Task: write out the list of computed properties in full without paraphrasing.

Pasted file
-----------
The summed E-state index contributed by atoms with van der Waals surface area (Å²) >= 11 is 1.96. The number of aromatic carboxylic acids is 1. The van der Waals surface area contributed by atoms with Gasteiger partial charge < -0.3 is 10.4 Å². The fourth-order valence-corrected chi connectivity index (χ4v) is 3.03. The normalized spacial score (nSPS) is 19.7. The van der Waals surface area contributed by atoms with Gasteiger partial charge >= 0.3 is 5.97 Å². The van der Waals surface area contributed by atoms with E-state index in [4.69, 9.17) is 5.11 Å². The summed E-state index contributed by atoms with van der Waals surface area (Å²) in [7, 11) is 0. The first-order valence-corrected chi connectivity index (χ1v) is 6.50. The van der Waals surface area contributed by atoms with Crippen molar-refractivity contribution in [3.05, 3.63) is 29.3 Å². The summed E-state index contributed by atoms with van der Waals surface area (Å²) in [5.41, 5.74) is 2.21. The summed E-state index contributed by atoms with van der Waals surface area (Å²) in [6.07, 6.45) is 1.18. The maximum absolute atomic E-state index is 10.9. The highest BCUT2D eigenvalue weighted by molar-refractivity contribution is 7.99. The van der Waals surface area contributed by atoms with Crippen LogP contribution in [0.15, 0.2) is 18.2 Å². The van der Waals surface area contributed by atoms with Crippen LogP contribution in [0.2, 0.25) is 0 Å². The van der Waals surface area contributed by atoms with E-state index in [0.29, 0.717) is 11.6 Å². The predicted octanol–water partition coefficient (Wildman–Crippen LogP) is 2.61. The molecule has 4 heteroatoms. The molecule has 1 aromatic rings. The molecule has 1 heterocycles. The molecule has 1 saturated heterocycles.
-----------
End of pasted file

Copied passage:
The summed E-state index contributed by atoms with van der Waals surface area (Å²) >= 11 is 1.96. The number of aromatic carboxylic acids is 1. The van der Waals surface area contributed by atoms with Gasteiger partial charge < -0.3 is 10.4 Å². The fourth-order valence-corrected chi connectivity index (χ4v) is 3.03. The normalized spacial score (nSPS) is 19.7. The van der Waals surface area contributed by atoms with Gasteiger partial charge >= 0.3 is 5.97 Å². The van der Waals surface area contributed by atoms with E-state index in [4.69, 9.17) is 5.11 Å². The summed E-state index contributed by atoms with van der Waals surface area (Å²) in [7, 11) is 0. The first-order valence-corrected chi connectivity index (χ1v) is 6.50. The van der Waals surface area contributed by atoms with Crippen molar-refractivity contribution in [3.05, 3.63) is 29.3 Å². The summed E-state index contributed by atoms with van der Waals surface area (Å²) in [5.41, 5.74) is 2.21. The summed E-state index contributed by atoms with van der Waals surface area (Å²) in [6.07, 6.45) is 1.18. The maximum absolute atomic E-state index is 10.9. The highest BCUT2D eigenvalue weighted by molar-refractivity contribution is 7.99. The van der Waals surface area contributed by atoms with Crippen LogP contribution in [0.15, 0.2) is 18.2 Å². The van der Waals surface area contributed by atoms with Crippen LogP contribution in [0.2, 0.25) is 0 Å². The van der Waals surface area contributed by atoms with E-state index in [0.29, 0.717) is 11.6 Å². The predicted octanol–water partition coefficient (Wildman–Crippen LogP) is 2.61. The molecule has 4 heteroatoms. The molecule has 1 aromatic rings. The molecule has 1 heterocycles. The molecule has 1 saturated heterocycles.